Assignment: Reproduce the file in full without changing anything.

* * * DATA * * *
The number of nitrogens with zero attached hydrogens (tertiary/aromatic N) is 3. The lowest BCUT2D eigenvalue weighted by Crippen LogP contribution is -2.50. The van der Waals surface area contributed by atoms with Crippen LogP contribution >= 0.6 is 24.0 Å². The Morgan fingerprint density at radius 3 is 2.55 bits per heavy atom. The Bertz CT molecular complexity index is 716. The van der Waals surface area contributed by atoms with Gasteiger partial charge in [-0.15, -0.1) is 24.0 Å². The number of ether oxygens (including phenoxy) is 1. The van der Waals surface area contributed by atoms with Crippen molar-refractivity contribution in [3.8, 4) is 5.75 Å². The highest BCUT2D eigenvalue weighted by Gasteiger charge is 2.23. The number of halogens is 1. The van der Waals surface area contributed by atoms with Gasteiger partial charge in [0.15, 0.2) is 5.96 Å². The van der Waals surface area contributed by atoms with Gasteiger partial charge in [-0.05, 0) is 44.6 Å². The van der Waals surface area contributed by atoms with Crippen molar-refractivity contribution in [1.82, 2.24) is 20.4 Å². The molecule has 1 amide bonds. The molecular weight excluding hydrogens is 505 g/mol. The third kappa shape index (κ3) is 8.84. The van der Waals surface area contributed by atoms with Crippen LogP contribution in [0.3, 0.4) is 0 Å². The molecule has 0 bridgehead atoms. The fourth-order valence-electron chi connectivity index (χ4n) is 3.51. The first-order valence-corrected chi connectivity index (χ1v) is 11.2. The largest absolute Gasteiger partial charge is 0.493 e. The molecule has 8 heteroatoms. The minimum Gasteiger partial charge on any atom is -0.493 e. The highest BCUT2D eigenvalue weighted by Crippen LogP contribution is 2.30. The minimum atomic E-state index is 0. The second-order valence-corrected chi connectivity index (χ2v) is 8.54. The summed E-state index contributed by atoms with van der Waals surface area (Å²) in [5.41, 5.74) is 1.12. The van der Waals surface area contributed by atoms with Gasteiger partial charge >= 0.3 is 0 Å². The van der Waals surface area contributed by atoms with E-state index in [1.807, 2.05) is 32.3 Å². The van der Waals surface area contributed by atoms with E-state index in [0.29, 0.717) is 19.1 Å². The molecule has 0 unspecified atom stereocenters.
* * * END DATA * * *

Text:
The number of nitrogens with zero attached hydrogens (tertiary/aromatic N) is 3. The lowest BCUT2D eigenvalue weighted by Crippen LogP contribution is -2.50. The van der Waals surface area contributed by atoms with Crippen LogP contribution >= 0.6 is 24.0 Å². The Morgan fingerprint density at radius 3 is 2.55 bits per heavy atom. The Bertz CT molecular complexity index is 716. The van der Waals surface area contributed by atoms with Gasteiger partial charge in [-0.15, -0.1) is 24.0 Å². The number of ether oxygens (including phenoxy) is 1. The van der Waals surface area contributed by atoms with Crippen molar-refractivity contribution in [3.8, 4) is 5.75 Å². The highest BCUT2D eigenvalue weighted by Gasteiger charge is 2.23. The number of halogens is 1. The van der Waals surface area contributed by atoms with Gasteiger partial charge in [0.15, 0.2) is 5.96 Å². The van der Waals surface area contributed by atoms with Gasteiger partial charge in [-0.05, 0) is 44.6 Å². The van der Waals surface area contributed by atoms with Crippen molar-refractivity contribution in [1.82, 2.24) is 20.4 Å². The molecule has 1 amide bonds. The molecular weight excluding hydrogens is 505 g/mol. The third kappa shape index (κ3) is 8.84. The van der Waals surface area contributed by atoms with Crippen LogP contribution in [0.3, 0.4) is 0 Å². The molecule has 0 bridgehead atoms. The fourth-order valence-electron chi connectivity index (χ4n) is 3.51. The first-order valence-corrected chi connectivity index (χ1v) is 11.2. The largest absolute Gasteiger partial charge is 0.493 e. The molecule has 8 heteroatoms. The minimum Gasteiger partial charge on any atom is -0.493 e. The highest BCUT2D eigenvalue weighted by Crippen LogP contribution is 2.30. The minimum atomic E-state index is 0. The second-order valence-corrected chi connectivity index (χ2v) is 8.54. The summed E-state index contributed by atoms with van der Waals surface area (Å²) in [5.41, 5.74) is 1.12. The van der Waals surface area contributed by atoms with Gasteiger partial charge >= 0.3 is 0 Å². The van der Waals surface area contributed by atoms with E-state index in [1.807, 2.05) is 32.3 Å². The van der Waals surface area contributed by atoms with E-state index in [0.29, 0.717) is 19.1 Å². The molecule has 0 unspecified atom stereocenters.